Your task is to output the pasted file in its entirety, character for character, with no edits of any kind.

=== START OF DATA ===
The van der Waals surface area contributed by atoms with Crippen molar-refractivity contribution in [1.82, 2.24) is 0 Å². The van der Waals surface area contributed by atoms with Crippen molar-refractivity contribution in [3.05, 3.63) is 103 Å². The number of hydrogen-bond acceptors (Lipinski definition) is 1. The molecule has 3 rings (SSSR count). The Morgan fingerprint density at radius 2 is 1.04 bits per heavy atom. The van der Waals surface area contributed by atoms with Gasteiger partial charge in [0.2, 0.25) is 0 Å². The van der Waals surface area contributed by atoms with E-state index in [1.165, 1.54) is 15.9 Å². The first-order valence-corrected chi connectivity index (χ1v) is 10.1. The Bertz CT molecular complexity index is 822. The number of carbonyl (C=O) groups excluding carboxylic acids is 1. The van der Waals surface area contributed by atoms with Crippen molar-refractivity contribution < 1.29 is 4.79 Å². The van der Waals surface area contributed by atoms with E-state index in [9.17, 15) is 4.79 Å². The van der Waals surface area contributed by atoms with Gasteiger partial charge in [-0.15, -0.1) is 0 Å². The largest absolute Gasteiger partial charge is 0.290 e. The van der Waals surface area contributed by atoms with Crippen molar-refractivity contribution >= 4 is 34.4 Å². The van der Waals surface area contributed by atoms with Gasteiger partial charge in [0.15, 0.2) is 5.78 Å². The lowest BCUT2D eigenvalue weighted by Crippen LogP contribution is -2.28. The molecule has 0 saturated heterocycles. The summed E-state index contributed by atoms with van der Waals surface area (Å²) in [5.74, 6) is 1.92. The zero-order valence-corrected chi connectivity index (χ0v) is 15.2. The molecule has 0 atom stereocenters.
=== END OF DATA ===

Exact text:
The van der Waals surface area contributed by atoms with Crippen molar-refractivity contribution in [1.82, 2.24) is 0 Å². The van der Waals surface area contributed by atoms with Crippen molar-refractivity contribution in [3.05, 3.63) is 103 Å². The number of hydrogen-bond acceptors (Lipinski definition) is 1. The molecule has 3 rings (SSSR count). The Morgan fingerprint density at radius 2 is 1.04 bits per heavy atom. The van der Waals surface area contributed by atoms with Gasteiger partial charge in [0.2, 0.25) is 0 Å². The van der Waals surface area contributed by atoms with E-state index in [1.165, 1.54) is 15.9 Å². The first-order valence-corrected chi connectivity index (χ1v) is 10.1. The Bertz CT molecular complexity index is 822. The number of carbonyl (C=O) groups excluding carboxylic acids is 1. The van der Waals surface area contributed by atoms with Crippen molar-refractivity contribution < 1.29 is 4.79 Å². The van der Waals surface area contributed by atoms with E-state index in [9.17, 15) is 4.79 Å². The van der Waals surface area contributed by atoms with Gasteiger partial charge in [-0.15, -0.1) is 0 Å². The largest absolute Gasteiger partial charge is 0.290 e. The van der Waals surface area contributed by atoms with Crippen molar-refractivity contribution >= 4 is 34.4 Å². The van der Waals surface area contributed by atoms with Gasteiger partial charge in [0.15, 0.2) is 5.78 Å². The lowest BCUT2D eigenvalue weighted by Crippen LogP contribution is -2.28. The molecule has 0 saturated heterocycles. The summed E-state index contributed by atoms with van der Waals surface area (Å²) in [5.74, 6) is 1.92. The zero-order valence-corrected chi connectivity index (χ0v) is 15.2. The molecule has 0 atom stereocenters.